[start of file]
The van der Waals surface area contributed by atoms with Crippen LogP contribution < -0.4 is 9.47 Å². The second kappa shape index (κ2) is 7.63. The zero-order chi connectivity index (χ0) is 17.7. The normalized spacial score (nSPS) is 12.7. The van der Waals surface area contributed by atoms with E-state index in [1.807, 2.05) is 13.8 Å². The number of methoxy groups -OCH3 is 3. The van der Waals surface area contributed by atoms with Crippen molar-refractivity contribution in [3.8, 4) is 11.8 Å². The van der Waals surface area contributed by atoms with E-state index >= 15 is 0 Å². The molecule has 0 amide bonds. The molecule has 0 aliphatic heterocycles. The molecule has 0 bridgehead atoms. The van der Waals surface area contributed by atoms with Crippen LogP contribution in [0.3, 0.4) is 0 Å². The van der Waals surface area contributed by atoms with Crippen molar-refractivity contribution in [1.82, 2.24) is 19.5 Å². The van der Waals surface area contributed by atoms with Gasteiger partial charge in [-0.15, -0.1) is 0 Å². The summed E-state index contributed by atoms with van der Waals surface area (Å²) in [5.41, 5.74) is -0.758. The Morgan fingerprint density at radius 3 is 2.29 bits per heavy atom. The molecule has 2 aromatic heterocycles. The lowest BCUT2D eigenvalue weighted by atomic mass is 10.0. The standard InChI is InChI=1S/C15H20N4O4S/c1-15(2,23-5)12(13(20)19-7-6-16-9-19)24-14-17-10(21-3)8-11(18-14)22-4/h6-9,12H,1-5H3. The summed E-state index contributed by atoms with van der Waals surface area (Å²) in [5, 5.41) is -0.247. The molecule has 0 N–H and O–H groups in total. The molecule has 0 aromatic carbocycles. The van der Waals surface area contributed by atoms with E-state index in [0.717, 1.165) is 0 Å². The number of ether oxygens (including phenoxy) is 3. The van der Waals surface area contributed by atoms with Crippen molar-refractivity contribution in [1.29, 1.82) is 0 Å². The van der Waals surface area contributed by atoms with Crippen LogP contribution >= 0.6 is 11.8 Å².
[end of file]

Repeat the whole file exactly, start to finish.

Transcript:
The van der Waals surface area contributed by atoms with Crippen LogP contribution < -0.4 is 9.47 Å². The second kappa shape index (κ2) is 7.63. The zero-order chi connectivity index (χ0) is 17.7. The normalized spacial score (nSPS) is 12.7. The van der Waals surface area contributed by atoms with E-state index in [1.807, 2.05) is 13.8 Å². The number of methoxy groups -OCH3 is 3. The van der Waals surface area contributed by atoms with Crippen molar-refractivity contribution in [3.8, 4) is 11.8 Å². The van der Waals surface area contributed by atoms with E-state index >= 15 is 0 Å². The molecule has 0 amide bonds. The molecule has 0 aliphatic heterocycles. The molecule has 0 bridgehead atoms. The van der Waals surface area contributed by atoms with Crippen LogP contribution in [0.3, 0.4) is 0 Å². The van der Waals surface area contributed by atoms with Crippen molar-refractivity contribution in [1.82, 2.24) is 19.5 Å². The van der Waals surface area contributed by atoms with Gasteiger partial charge in [-0.15, -0.1) is 0 Å². The summed E-state index contributed by atoms with van der Waals surface area (Å²) in [5.41, 5.74) is -0.758. The Morgan fingerprint density at radius 3 is 2.29 bits per heavy atom. The molecule has 2 aromatic heterocycles. The lowest BCUT2D eigenvalue weighted by atomic mass is 10.0. The standard InChI is InChI=1S/C15H20N4O4S/c1-15(2,23-5)12(13(20)19-7-6-16-9-19)24-14-17-10(21-3)8-11(18-14)22-4/h6-9,12H,1-5H3. The summed E-state index contributed by atoms with van der Waals surface area (Å²) in [5, 5.41) is -0.247. The molecule has 0 N–H and O–H groups in total. The molecule has 0 aromatic carbocycles. The van der Waals surface area contributed by atoms with E-state index in [0.717, 1.165) is 0 Å². The number of ether oxygens (including phenoxy) is 3. The van der Waals surface area contributed by atoms with Crippen molar-refractivity contribution in [1.29, 1.82) is 0 Å². The van der Waals surface area contributed by atoms with Crippen LogP contribution >= 0.6 is 11.8 Å².